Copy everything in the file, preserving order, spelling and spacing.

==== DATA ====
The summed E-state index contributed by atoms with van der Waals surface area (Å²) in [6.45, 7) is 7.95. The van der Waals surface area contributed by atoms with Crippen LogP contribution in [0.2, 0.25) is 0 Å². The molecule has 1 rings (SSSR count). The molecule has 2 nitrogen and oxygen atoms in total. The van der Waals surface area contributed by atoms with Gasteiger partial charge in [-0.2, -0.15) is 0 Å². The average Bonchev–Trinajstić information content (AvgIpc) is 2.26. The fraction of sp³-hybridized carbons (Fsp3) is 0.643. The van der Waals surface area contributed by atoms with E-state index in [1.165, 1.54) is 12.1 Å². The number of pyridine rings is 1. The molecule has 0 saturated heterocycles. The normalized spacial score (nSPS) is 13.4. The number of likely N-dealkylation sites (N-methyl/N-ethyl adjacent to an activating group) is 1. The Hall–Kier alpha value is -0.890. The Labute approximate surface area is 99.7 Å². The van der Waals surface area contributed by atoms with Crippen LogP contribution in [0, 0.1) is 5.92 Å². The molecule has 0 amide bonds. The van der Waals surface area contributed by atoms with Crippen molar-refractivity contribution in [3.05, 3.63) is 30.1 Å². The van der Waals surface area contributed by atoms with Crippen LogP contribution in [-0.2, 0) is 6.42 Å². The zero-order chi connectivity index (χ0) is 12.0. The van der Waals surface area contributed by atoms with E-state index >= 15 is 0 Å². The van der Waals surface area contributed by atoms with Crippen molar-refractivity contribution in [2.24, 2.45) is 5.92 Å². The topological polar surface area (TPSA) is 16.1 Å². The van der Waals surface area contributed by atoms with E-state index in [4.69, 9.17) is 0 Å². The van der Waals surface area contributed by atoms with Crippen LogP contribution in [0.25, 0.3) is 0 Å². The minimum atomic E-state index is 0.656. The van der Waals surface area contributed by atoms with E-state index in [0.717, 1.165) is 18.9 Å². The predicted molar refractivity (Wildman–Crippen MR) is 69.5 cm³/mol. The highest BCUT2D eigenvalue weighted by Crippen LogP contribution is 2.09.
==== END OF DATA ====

The summed E-state index contributed by atoms with van der Waals surface area (Å²) in [6.45, 7) is 7.95. The van der Waals surface area contributed by atoms with Crippen LogP contribution in [0.2, 0.25) is 0 Å². The molecule has 1 rings (SSSR count). The molecule has 2 nitrogen and oxygen atoms in total. The van der Waals surface area contributed by atoms with Gasteiger partial charge in [-0.2, -0.15) is 0 Å². The average Bonchev–Trinajstić information content (AvgIpc) is 2.26. The fraction of sp³-hybridized carbons (Fsp3) is 0.643. The van der Waals surface area contributed by atoms with E-state index in [1.165, 1.54) is 12.1 Å². The number of pyridine rings is 1. The molecule has 0 saturated heterocycles. The normalized spacial score (nSPS) is 13.4. The number of likely N-dealkylation sites (N-methyl/N-ethyl adjacent to an activating group) is 1. The Hall–Kier alpha value is -0.890. The Labute approximate surface area is 99.7 Å². The van der Waals surface area contributed by atoms with Crippen LogP contribution in [0, 0.1) is 5.92 Å². The molecule has 0 amide bonds. The van der Waals surface area contributed by atoms with Crippen molar-refractivity contribution in [3.05, 3.63) is 30.1 Å². The van der Waals surface area contributed by atoms with Crippen LogP contribution in [-0.2, 0) is 6.42 Å². The zero-order chi connectivity index (χ0) is 12.0. The van der Waals surface area contributed by atoms with E-state index >= 15 is 0 Å². The van der Waals surface area contributed by atoms with Crippen molar-refractivity contribution in [2.24, 2.45) is 5.92 Å². The topological polar surface area (TPSA) is 16.1 Å². The van der Waals surface area contributed by atoms with E-state index in [4.69, 9.17) is 0 Å². The van der Waals surface area contributed by atoms with Crippen LogP contribution in [0.25, 0.3) is 0 Å². The minimum atomic E-state index is 0.656. The van der Waals surface area contributed by atoms with E-state index in [0.717, 1.165) is 18.9 Å². The predicted molar refractivity (Wildman–Crippen MR) is 69.5 cm³/mol. The highest BCUT2D eigenvalue weighted by Crippen LogP contribution is 2.09.